Admitting that you have mental health issues whilst you are a student feels like you are coming out of the closet, as it probably does in any stage of your life. Not in the traditional sense of the term 'closet', but in another sense; a sense of hiding away and fearing having these difficult conversations with people.
After fifteen years as a University Lecturer, I have seen and heard students do many things that frustrate lecturers. The amazing array of ways that students can infuriate their professor never ceases to astound me. Here is my top ten of what students should never do...
To some of my fellow 'lads' of Britain I make this simple call to you - don't pretend that making sexist chants on a bus can be passed off as a "bit of a laugh"... if you want to strut about like peacocks showing off who's got the largest set of feathers then don't do it in public for the world to see your idiotic behaviour.
As we go from day to day yelling at one another over what is acceptable to wear and what is acceptable to say we engage in an invaluable part of our society. To have ourselves heard does not always have to mean by the government or by a bureaucratic state, it can just mean being heard by those we're talking to; the people who have betrayed common sense...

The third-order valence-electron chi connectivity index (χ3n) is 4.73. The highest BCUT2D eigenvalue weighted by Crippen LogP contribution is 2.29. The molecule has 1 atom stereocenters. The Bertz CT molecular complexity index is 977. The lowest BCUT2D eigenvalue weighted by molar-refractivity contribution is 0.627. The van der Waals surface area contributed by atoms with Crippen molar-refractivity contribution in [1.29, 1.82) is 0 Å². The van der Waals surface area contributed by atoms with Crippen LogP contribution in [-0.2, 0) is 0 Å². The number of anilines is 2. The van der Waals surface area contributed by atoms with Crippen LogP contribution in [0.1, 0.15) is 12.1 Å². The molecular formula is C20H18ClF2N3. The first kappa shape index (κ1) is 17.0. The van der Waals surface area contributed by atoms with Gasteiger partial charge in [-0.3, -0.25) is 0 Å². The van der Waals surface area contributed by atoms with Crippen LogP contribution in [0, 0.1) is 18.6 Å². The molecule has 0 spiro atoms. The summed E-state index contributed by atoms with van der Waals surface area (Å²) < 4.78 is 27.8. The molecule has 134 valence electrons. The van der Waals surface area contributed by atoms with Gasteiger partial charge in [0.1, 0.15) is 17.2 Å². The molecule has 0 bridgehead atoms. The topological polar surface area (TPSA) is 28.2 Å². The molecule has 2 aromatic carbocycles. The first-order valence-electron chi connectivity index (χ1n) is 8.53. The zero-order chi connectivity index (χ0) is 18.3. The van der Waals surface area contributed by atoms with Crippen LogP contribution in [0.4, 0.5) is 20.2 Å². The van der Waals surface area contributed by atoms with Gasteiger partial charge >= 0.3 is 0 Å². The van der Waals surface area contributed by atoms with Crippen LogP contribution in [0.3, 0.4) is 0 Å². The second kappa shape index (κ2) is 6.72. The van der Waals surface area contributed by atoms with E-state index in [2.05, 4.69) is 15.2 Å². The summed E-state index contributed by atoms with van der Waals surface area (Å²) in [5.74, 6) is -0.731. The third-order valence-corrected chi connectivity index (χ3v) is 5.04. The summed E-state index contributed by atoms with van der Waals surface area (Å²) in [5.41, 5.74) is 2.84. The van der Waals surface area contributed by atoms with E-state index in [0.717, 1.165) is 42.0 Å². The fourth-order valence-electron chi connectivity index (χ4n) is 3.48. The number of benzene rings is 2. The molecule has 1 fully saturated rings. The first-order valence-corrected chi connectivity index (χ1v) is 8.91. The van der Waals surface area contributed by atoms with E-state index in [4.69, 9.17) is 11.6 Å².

Students considering going to university to study the "arts" need to be made aware that it is unlikely they will enter that field after they graduate. As important as film, media, fashion, performing arts are to this country the thousands of students who choose these courses are going to find themselves sorely disappointed when they leave university.
If we're honest, we in Britain are still obsessed by our class system, and haunted by the idea that there are certain 'privileges' to which we are either born 'entitled' or not. But what we don't seem to realise is how self-defeating this is.
You know you're POOR when you have to queue at the local food bank because you just can't see where your next meal is coming from. You know you're poor when that package of food is what will sustain your family for the next few days.
The third week of teaching has almost ended and already there are secretive, hushed meeting between freshers about our place here. Why are we here and What are we doing? Dare we even voice such questions?
For a student paying £9,000 in tuition fees, they should get value for their money and if universities are not motivating their staff, it means that everybody is losing out. Students will not get the good quality education that they are paying for, teachers are not paid fairly and will begin to "work to rule" and the universities credibility will plummet.
In effect, students are being asked to contribute more towards our tuition fees without seeing anything in return. The money isn't trickling all the way down the institutional hierarchy; it is stopping at the pockets of the most senior members.
University of Sheffield student and feminist activist Jenny Rose concurs: 'This advert is woefully bad taste. Using an implicit threat of violence as a way to sell your company to young female students leaves a very bad taste in my mouth and puts me off using their services'.